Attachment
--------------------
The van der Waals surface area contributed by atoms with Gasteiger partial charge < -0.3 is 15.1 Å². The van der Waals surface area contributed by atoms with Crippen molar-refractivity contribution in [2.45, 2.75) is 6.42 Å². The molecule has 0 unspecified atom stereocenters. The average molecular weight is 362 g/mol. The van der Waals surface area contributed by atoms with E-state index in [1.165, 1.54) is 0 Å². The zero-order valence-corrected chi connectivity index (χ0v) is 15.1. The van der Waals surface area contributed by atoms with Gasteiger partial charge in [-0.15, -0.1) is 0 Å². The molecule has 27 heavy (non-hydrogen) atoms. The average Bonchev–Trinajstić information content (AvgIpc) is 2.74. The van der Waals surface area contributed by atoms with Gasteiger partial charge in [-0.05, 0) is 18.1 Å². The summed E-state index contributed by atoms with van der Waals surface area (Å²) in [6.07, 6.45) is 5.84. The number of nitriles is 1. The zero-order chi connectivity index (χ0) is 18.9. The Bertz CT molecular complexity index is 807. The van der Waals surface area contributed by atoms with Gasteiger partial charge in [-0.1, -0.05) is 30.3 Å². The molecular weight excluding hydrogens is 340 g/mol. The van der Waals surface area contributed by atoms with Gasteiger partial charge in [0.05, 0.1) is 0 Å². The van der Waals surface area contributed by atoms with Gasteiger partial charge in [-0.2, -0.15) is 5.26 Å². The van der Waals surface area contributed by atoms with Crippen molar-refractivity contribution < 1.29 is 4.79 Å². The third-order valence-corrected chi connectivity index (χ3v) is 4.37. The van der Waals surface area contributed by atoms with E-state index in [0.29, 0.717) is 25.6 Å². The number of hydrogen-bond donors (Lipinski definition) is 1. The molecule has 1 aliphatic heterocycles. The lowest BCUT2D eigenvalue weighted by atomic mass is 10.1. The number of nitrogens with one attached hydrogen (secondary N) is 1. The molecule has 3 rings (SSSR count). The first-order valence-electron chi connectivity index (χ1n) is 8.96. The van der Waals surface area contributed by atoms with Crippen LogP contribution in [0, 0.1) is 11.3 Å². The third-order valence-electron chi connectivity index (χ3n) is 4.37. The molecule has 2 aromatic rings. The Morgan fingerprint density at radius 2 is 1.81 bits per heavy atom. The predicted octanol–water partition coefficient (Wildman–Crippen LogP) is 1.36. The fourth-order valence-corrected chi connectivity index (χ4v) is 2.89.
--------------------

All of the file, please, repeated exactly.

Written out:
The van der Waals surface area contributed by atoms with Gasteiger partial charge < -0.3 is 15.1 Å². The van der Waals surface area contributed by atoms with Crippen molar-refractivity contribution in [2.45, 2.75) is 6.42 Å². The molecule has 0 unspecified atom stereocenters. The average molecular weight is 362 g/mol. The van der Waals surface area contributed by atoms with E-state index in [1.165, 1.54) is 0 Å². The zero-order valence-corrected chi connectivity index (χ0v) is 15.1. The van der Waals surface area contributed by atoms with Gasteiger partial charge in [-0.15, -0.1) is 0 Å². The molecule has 27 heavy (non-hydrogen) atoms. The average Bonchev–Trinajstić information content (AvgIpc) is 2.74. The van der Waals surface area contributed by atoms with Gasteiger partial charge in [-0.05, 0) is 18.1 Å². The summed E-state index contributed by atoms with van der Waals surface area (Å²) in [6.07, 6.45) is 5.84. The number of nitriles is 1. The zero-order chi connectivity index (χ0) is 18.9. The Bertz CT molecular complexity index is 807. The van der Waals surface area contributed by atoms with Gasteiger partial charge in [-0.1, -0.05) is 30.3 Å². The molecular weight excluding hydrogens is 340 g/mol. The van der Waals surface area contributed by atoms with Gasteiger partial charge in [0.05, 0.1) is 0 Å². The van der Waals surface area contributed by atoms with Gasteiger partial charge in [-0.2, -0.15) is 5.26 Å². The van der Waals surface area contributed by atoms with Crippen molar-refractivity contribution < 1.29 is 4.79 Å². The third-order valence-corrected chi connectivity index (χ3v) is 4.37. The van der Waals surface area contributed by atoms with E-state index in [0.29, 0.717) is 25.6 Å². The number of hydrogen-bond donors (Lipinski definition) is 1. The molecule has 1 aliphatic heterocycles. The lowest BCUT2D eigenvalue weighted by atomic mass is 10.1. The number of nitrogens with one attached hydrogen (secondary N) is 1. The molecule has 3 rings (SSSR count). The first-order valence-electron chi connectivity index (χ1n) is 8.96. The van der Waals surface area contributed by atoms with Crippen LogP contribution in [0, 0.1) is 11.3 Å². The third-order valence-electron chi connectivity index (χ3n) is 4.37. The molecule has 2 aromatic rings. The Morgan fingerprint density at radius 2 is 1.81 bits per heavy atom. The predicted octanol–water partition coefficient (Wildman–Crippen LogP) is 1.36. The fourth-order valence-corrected chi connectivity index (χ4v) is 2.89.